During the holy observance of Ramadan, fasting is an important ritual alongside prayers, good deeds and increased charity. However, for the youngest members of the family, this can be a difficult time to digest and understand the reasons for these activities.
Of course, children are not required to fast for Ramadan until they are old enough to understand and meet their religious obligations – not until their teen year at least. But, helping them to understand the customs and take part in their own way can be a great way to include them in this sacred time of year.
Ramadan is an experience of community, especially for truly young children. It is a time where meals and gatherings are rescheduled and become much more common amongst family and friends, as well as more time spent at the mosque. This can be an exciting prospect for a child who enjoys the socialising of Ramadan.
The more they enjoy it, the more you can help them to observe fasting in ways appropriate to their age. Refraining from certain foods, for example, for younger children and perhaps fasting for short periods of the day as they get older (until noon or through the afternoon, for example). Such practice could be highly beneficial for them as they grow older and take part in Ramadan fully. Small things such as this could help them to feel included and enjoy the experience more and more.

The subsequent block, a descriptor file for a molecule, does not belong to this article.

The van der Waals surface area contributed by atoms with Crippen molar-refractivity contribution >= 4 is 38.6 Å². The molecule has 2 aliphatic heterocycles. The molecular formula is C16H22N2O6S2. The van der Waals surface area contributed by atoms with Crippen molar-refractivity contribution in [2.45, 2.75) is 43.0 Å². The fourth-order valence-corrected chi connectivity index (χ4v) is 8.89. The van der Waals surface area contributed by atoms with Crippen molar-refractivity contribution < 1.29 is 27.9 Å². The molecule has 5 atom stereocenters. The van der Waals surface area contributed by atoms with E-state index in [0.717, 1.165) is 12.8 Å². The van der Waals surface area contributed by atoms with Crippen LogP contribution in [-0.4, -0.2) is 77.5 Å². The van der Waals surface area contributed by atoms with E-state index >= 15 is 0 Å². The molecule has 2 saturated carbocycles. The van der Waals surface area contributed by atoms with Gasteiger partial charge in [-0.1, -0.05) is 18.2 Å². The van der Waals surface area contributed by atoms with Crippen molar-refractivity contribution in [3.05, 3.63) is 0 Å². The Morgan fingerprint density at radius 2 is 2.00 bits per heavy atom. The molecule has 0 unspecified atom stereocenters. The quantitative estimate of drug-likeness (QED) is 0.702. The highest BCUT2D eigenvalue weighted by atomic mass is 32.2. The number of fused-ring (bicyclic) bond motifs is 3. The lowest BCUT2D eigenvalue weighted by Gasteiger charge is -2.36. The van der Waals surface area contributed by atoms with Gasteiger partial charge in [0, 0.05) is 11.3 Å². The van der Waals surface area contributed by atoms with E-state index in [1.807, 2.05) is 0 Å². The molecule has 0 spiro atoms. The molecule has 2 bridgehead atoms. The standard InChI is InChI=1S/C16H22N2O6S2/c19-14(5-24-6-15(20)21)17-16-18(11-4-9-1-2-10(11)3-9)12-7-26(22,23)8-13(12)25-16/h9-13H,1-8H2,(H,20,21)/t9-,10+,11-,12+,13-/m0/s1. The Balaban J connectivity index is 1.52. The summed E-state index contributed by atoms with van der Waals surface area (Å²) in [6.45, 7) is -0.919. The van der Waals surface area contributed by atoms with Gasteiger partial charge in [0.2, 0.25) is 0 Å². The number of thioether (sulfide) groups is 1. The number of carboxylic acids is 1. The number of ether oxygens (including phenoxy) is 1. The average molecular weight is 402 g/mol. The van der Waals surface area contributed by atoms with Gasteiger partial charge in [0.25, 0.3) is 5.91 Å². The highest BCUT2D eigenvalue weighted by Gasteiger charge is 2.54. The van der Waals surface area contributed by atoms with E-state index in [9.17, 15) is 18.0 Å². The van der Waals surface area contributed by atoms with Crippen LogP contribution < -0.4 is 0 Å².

Of course, your child may not have the opportunity to be abroad for the full length of Ramadan and so helping them to deal with Ramadan during school is important. This is particularly true of older teens, who will be greatly tempted to break fast during school hours. Seeking a quiet space during lunch hours or special consideration during Physical Education lessons may help to negate these temptations.
The more understanding the school, the easier it will be for your child. So, speaking to a teacher or seeking support within the school is a good way to make Ramadan as easy as possible for young teens starting to observe fully for the first time. The more support they feel at home and at school, the less temptation they will feel.